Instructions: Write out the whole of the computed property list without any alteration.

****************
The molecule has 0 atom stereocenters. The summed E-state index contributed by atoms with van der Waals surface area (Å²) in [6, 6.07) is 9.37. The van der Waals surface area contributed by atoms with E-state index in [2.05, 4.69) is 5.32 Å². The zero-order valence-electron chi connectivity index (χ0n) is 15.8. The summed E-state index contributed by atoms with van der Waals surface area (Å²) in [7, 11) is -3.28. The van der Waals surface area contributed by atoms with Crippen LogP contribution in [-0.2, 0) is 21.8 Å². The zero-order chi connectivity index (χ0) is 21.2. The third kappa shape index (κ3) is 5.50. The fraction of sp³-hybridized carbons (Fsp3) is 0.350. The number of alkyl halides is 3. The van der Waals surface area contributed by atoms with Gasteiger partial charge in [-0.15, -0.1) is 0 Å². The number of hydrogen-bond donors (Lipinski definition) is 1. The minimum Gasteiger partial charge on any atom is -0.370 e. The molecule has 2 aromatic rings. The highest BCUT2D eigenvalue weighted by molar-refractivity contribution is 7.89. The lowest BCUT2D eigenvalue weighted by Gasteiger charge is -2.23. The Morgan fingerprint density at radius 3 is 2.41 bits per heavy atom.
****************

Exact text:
The molecule has 0 atom stereocenters. The summed E-state index contributed by atoms with van der Waals surface area (Å²) in [6, 6.07) is 9.37. The van der Waals surface area contributed by atoms with E-state index in [2.05, 4.69) is 5.32 Å². The zero-order valence-electron chi connectivity index (χ0n) is 15.8. The summed E-state index contributed by atoms with van der Waals surface area (Å²) in [7, 11) is -3.28. The van der Waals surface area contributed by atoms with Crippen LogP contribution in [-0.2, 0) is 21.8 Å². The zero-order chi connectivity index (χ0) is 21.2. The third kappa shape index (κ3) is 5.50. The fraction of sp³-hybridized carbons (Fsp3) is 0.350. The number of alkyl halides is 3. The van der Waals surface area contributed by atoms with Gasteiger partial charge in [-0.15, -0.1) is 0 Å². The number of hydrogen-bond donors (Lipinski definition) is 1. The minimum Gasteiger partial charge on any atom is -0.370 e. The molecule has 2 aromatic rings. The highest BCUT2D eigenvalue weighted by molar-refractivity contribution is 7.89. The lowest BCUT2D eigenvalue weighted by Gasteiger charge is -2.23. The Morgan fingerprint density at radius 3 is 2.41 bits per heavy atom.